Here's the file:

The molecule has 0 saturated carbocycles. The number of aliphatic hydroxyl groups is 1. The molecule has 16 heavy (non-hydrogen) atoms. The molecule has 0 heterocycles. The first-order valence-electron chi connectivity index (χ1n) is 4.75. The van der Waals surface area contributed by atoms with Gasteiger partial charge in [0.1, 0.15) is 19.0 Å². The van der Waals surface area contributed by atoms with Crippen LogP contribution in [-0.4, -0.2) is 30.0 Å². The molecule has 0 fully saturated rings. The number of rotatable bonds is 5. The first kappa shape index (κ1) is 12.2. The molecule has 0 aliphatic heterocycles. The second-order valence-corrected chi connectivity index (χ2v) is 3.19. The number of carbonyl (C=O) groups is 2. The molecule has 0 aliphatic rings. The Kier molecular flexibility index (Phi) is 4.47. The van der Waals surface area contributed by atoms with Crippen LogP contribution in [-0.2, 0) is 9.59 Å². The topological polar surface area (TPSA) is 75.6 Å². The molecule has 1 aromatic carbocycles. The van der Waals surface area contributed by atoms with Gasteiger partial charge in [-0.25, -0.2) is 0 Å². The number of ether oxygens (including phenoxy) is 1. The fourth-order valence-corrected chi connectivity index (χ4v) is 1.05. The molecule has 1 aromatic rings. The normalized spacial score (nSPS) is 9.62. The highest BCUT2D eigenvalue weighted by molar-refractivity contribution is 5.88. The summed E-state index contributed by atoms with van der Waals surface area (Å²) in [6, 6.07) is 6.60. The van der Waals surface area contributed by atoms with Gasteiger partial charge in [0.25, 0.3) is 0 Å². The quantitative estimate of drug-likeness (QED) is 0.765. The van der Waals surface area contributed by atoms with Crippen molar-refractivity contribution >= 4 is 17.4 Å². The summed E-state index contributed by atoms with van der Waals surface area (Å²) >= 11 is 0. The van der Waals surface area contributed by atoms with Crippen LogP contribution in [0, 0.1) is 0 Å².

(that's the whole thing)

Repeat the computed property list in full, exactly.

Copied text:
The molecule has 0 saturated carbocycles. The number of aliphatic hydroxyl groups is 1. The molecule has 16 heavy (non-hydrogen) atoms. The molecule has 0 heterocycles. The first-order valence-electron chi connectivity index (χ1n) is 4.75. The van der Waals surface area contributed by atoms with Gasteiger partial charge in [0.1, 0.15) is 19.0 Å². The van der Waals surface area contributed by atoms with Crippen LogP contribution in [-0.4, -0.2) is 30.0 Å². The molecule has 0 fully saturated rings. The number of rotatable bonds is 5. The first kappa shape index (κ1) is 12.2. The molecule has 0 aliphatic heterocycles. The second-order valence-corrected chi connectivity index (χ2v) is 3.19. The number of carbonyl (C=O) groups is 2. The molecule has 0 aliphatic rings. The Kier molecular flexibility index (Phi) is 4.47. The van der Waals surface area contributed by atoms with Crippen LogP contribution in [-0.2, 0) is 9.59 Å². The topological polar surface area (TPSA) is 75.6 Å². The molecule has 1 aromatic carbocycles. The van der Waals surface area contributed by atoms with Gasteiger partial charge in [-0.25, -0.2) is 0 Å². The number of ether oxygens (including phenoxy) is 1. The fourth-order valence-corrected chi connectivity index (χ4v) is 1.05. The molecule has 1 aromatic rings. The normalized spacial score (nSPS) is 9.62. The highest BCUT2D eigenvalue weighted by molar-refractivity contribution is 5.88. The summed E-state index contributed by atoms with van der Waals surface area (Å²) in [6, 6.07) is 6.60. The van der Waals surface area contributed by atoms with Gasteiger partial charge in [0.25, 0.3) is 0 Å². The quantitative estimate of drug-likeness (QED) is 0.765. The van der Waals surface area contributed by atoms with Crippen molar-refractivity contribution >= 4 is 17.4 Å². The summed E-state index contributed by atoms with van der Waals surface area (Å²) >= 11 is 0. The van der Waals surface area contributed by atoms with Crippen LogP contribution in [0, 0.1) is 0 Å².